PBP-trio-fbookPrison Birth Project (PBP) supports, encourages, and trains currently and formerly incarcerated mothers and trans* parents to become community leaders within a reproductive justice framework. The need is dire. In women’s prisons, 85% are mothers, and 25% were pregnant on arrest or gave birth in the previous year. The criminal justice system and media demonize people in conflict with the law to justify and prevent outcry against denials of basic human rights, such as adequate pregnancy healthcare, nutrition, and reproductive choice.

The US uses incarceration to oppress low income people of color: over half in women’s prisons lacked full time jobs upon arrest and nearly 1/3 were on welfare.  In 2010, black women were 2.8 and Hispanic women 1.6 times more likely to be incarcerated than white women. Plus, most in women’s prisons have pasts of sexual abuse (at least 57%), mental health issues (nearly ¾), and substance use (60%). Trauma, oppression, and stigma thwart people with incarceration experience from speaking out to demand change.

In 2008, a new women’s jail opened in our region. Two new mothers and community activists with personal experience feeling the deep impacts of the carceral system founded PBP with fellow reproductive justice activists. In the last seven years, organizational meetings have evolved from visioning sessions to annual planning, leadership has grown to include more reproductive justice organizers with diverse lived experiences, and we have seen our community embrace our work and understand the need.

In the jail today, we provide trauma-informed doula care, childbirth classes, family-centered advocacy, a peer support group, and a vehicle for member-led organizing. We also offer a group outside the wall for previously incarcerated women & trans* parents. PBP groups help members to remember core strength, heal as individuals and collectively, and create societal change. Members explore reproductive justice and the history of incarceration, contextualize each of our personal stories within the overall power structure, and learn organizing methods to change the system itself.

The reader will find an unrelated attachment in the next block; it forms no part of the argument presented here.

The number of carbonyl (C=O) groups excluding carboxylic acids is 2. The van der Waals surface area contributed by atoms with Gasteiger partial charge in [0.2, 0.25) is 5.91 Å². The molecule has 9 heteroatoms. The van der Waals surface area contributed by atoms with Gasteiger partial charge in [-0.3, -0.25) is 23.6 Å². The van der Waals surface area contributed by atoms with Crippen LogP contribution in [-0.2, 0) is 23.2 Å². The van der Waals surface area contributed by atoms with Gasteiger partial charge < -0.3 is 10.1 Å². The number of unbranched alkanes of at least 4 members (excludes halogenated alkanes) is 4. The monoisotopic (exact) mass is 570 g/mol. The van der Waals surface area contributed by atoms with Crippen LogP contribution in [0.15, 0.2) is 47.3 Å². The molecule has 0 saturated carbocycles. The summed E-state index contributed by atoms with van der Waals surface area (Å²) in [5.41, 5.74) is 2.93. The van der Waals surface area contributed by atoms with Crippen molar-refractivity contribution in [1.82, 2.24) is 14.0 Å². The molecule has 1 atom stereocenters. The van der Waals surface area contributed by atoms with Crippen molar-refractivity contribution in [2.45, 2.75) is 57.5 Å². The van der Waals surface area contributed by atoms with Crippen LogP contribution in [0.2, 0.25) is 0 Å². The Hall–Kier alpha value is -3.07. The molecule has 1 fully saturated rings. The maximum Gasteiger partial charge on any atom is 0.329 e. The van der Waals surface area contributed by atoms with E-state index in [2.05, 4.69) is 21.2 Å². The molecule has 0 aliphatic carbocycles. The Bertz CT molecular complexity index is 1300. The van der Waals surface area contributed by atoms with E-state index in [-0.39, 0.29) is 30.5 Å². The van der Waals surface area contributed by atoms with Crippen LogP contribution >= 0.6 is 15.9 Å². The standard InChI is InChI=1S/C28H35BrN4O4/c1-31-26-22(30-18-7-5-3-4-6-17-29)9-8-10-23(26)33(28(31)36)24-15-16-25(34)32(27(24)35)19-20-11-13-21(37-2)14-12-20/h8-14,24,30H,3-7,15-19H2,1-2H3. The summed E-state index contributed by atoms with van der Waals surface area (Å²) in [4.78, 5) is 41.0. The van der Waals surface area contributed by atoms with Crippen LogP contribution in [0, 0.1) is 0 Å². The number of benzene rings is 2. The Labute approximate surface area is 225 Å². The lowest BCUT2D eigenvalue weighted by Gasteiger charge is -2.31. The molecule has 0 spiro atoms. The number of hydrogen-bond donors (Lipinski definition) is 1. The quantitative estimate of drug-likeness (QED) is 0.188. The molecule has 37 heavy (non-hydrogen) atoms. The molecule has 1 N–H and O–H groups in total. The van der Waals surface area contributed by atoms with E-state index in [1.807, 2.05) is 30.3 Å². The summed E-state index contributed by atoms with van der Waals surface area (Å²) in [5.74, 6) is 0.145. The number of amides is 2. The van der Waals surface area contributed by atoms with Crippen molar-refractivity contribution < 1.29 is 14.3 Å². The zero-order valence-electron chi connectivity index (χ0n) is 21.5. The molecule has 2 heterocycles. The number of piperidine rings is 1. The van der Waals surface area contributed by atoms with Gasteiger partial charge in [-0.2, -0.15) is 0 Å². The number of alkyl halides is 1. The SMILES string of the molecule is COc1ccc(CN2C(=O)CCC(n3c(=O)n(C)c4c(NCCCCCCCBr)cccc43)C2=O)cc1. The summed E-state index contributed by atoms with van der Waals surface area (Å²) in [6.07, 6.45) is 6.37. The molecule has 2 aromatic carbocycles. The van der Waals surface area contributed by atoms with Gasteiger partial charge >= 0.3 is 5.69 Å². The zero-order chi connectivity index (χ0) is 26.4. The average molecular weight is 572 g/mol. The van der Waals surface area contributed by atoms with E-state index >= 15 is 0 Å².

In 2014, PBP members spearheaded successful efforts to pass a new MA law that ends shackling during pregnancy/labor/postpartum, sets standards for pregnancy healthcare and nutrition in jails/prisons, and more. Now we are working to call the state out for its many infringements, and push for full adherence to the new law. PBP members are also educating the public to build a world in which people in conflict with the law are understood to be oppressed, facing life crisis, and deserving of compassion and respect.

When I got out of prison, I was able to share this horrible experience of being restrained while in labor, and in one year I was able to help to pass a law with that experience… The IMPACT that this has, not on just myself but so many other women who will end up in prison and pregnant, is so amazing. The fact that pregnant women have the RIGHT to be FREE from restraint…and that MY story, my time, energy and activism helped pass this LAW in a major way!!! The joy and relief that I feel from this is wonderful… I was able to frame my story in a way that felt good for ME. That I didn’t compromise when reporters probed and treated me like I was guilty or bad or felt they judged me. It doesn’t matter what “ I” did , to be in prison. What I was asked to apologize for, or anything. We all make mistakes in our lives. In the end I STILL deserve to birth MY baby FREELY and with LOVE.
~ Kenzie, PBP Member, Co-Leader of our statewide anti-shackling coalition, in her speech upon accepting PBP’s annual Resiliency Award at our annual event in fall, 2014; her speech brought over 200 people to our feet in a standing ovation.

“They come frequently and make me feel real”
“I can be a woman and not an inmate”
“Openness/opening up”
“[Can we meet] twice a week?”
~ PBP program evaluation respondents ~